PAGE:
Tuesday, January 8, 2013

Two new books by my hand

Here are the front covers of two books by my hand. A North Country Life: Tales of Woodsmen, Waters, and Wildlife is a series of lyrical essays, most having to do with a generation of men and women who would be 120 or so if they still lived. These were people who inhabited remote parts of upper New England, primarily Maine, in the days before electricity and power tools. Lacking any outside entertainment, they made ther own: each was therefore a superb raconteur, and their sense of the kinship between language and landscape, and their narrative impulse, have –more than anything or anyone else– affected not only my writing but also the way in which I have sought to conduct my life. Mine will have been the last generation to know such marvelous folks, and I felt driven to catch what I could of them on the page before they lapsed from human memory. The book is now available from amazon, Barnes & Noble, and other retailers; signed copies can be ordered through my web site.
(A short early chapter appears below.)

I Was Thinking of Beauty is my eleventh collection of poems. It is now available. The book can be ordered at amazon, Barnes & Noble, direct from the publisher (Four Way Books, NYC), or, signed, from me. Consult my web site for all these possibilities.


Hookum-snuffie. Almost no one knows what it means anymore, and few would care.
Why should they?
More and more, everything about me seems out of date, perhaps to an even greater degree than with most people of a certain age. Not much after dawn today, for instance, I took my ash paddle, fashioned by the late Hazen Bagley, and set out on the water in a sixteen-foot wood and canvas canoe, fabricated by the Old Town Company in 1950.
I inherited the boat from my long gone father’s late brother. The men took their sons far north to this part of Maine in that canoe and its partner, my dad’s eighteen-footer, which blew off a beach some years after in a storm, never to be recovered. A mystery, a vanishing, among many. I was nine years old on that first trip.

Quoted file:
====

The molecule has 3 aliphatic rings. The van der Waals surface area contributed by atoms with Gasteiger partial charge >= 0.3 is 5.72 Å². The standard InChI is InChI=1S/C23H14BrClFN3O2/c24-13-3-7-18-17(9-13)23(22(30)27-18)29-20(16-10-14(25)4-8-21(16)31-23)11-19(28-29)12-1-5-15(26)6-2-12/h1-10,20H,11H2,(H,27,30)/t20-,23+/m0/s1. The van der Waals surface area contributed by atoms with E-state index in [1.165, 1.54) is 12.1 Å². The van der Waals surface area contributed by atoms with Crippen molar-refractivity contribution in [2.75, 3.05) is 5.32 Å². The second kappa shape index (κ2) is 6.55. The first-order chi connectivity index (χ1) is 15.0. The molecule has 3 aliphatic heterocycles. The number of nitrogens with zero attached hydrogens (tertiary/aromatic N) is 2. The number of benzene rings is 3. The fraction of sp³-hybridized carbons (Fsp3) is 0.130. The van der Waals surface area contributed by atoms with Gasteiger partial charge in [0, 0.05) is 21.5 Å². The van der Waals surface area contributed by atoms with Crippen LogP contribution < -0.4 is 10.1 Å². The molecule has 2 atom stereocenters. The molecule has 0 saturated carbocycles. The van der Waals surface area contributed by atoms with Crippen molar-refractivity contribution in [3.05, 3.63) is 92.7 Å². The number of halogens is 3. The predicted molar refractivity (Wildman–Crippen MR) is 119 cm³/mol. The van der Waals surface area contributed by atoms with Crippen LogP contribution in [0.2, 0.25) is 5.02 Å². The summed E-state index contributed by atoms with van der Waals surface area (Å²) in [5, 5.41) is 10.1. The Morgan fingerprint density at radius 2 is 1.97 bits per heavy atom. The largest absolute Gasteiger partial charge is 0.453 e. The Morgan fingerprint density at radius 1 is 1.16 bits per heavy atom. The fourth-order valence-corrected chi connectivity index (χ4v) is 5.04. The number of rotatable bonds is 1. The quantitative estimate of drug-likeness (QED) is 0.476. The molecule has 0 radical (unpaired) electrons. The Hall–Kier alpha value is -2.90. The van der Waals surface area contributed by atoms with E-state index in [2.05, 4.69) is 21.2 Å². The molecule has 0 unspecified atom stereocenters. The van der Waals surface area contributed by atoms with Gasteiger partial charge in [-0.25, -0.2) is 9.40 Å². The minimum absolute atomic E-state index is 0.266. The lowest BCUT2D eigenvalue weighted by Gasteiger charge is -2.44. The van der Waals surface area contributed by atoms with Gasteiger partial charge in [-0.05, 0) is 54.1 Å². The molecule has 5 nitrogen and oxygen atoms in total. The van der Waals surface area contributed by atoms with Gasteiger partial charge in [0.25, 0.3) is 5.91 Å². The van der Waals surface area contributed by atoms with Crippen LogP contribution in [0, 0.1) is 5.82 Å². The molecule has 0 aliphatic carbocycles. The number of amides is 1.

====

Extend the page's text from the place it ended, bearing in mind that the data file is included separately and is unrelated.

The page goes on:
Those guide model canoes were more than merely beautiful. The hull planks were feathered, not butted, for example, to keep sand and grit out of their seams. The fabled Grand Lake Stream canoe-maker, Lawrence “Pop” Moore, told me he considered them among the best such craft ever produced.
An hour and some back, my canoe glided me, its progress as smooth as the lake itself, to the foot of the Machias River at Third Lake Dam.
To one like me, of course, there is far more complex and inscrutable technology at work nowadays than ever went into a canoe, no matter how exquisitely made. What can it mean, even out here, to be such a paddler in an era of jet skis? Perhaps more daunting, at least to me, what is a writer in an age of Internet service even at the summit of Mt. Everest?
Twitter. Google. Facebook. Skype.A North Country Life • x

What does solitude signify anymore? What on earth is a poet, not to mention a poet-woodsman, poet-angler, poet-hunter? Will he have any readers at all? If so, this is for them, though it’s even more for each of the men and women I’ll be conjuring, masters of language themselves, one and all, one and all gone on.
You cut a small branch of hardwood and then you fashion a hook by nipping it at a fork. With the hook, you can lift a seething pot by its bail when your spuds and onions get to boiling over, or whenever they’re ready to taste. That’s the hokum. If you know what you’re doing, you can lift the lid and judge the readiness by smell. That’s the snuffie .
Hookum-snuffie. It’s believed to derive from Passamaquoddy pidgin, and no, it can’t mean anything now. Still I say it. There’s something deep in the combination of words, and in many ancient others, that I always loved, and which I still want. That’s why I now and then make a hookum-snuffie just to do it. And I never shape one without naming it aloud in the woods or on the shore. It helps me to see some of the last of the genuine woodsmen again, along with their strong wives, and in rare cases even one or both of their parents, all of whom had their special skills. Nineteenth-century figures, really—like me, though of course I’m speaking only of temperament. I’m not one of them, could never have been.